Of course, how we perceive uncertainty fluctuates as we live our lives. We may feel less uncertain in a car than in a plane or with our money in property than in the stock market. I think perceived uncertainty is our greatest enemy because it fools us to think things are sometimes much better than what they really are and other times much worse.

We either live in a state of euphoria or anxiety. Perceived uncertainty dictates our emotions and isn't based on the facts. We either stress too much or too little.

Perceived uncertainty doesn't care who you are

It doesn't matter if you are stinking rich or dirt poor - your perception of uncertainty can be sky high or rock bottom. In fact, one could argue that the beggar on the side of the road feels much less exposed to uncertainty because, in his mind, he knows exactly what's going to happen tomorrow: he will be back here, begging. He has nothing to lose and quite a predictable life. This leads me to plot the possible perception of uncertainty between myself and Bill Gates like this:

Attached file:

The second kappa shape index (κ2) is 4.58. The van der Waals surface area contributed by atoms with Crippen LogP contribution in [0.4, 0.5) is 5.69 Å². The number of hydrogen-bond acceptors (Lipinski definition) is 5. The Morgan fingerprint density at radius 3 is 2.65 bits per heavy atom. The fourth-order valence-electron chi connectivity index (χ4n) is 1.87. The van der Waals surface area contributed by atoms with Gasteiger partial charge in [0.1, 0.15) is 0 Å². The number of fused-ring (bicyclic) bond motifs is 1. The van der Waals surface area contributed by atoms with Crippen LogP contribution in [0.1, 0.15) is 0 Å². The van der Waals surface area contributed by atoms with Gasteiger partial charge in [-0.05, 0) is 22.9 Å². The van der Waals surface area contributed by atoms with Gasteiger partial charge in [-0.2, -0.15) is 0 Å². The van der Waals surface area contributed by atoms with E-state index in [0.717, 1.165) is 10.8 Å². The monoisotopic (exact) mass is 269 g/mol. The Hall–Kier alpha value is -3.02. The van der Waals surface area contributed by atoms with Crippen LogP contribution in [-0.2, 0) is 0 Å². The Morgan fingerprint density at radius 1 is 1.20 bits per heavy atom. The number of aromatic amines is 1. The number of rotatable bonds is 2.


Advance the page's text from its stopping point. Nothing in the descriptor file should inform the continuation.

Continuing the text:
On any given day, either Bill or I might have a higher sense of perceived uncertainty. We often hear Hollywood stars struggle with anxiety, and I believe some of this proves that uncertainty can feel overwhelming to you no matter who you are.

Don't let the news fool you.

It's easy to let the news "get to you", but I believe we should resist this. The news is hardly ever the full version of the truth, and secondly, whatever the news, it does not impact your amount of uncertainty, which is a constant - like gravity. Simply put, the news does not actually impact the real amount of uncertainty you face - it just makes you aware of (certain) parts of it by putting a spotlight on it. No matter how good or bad the news, your level of uncertainty stays unchanged.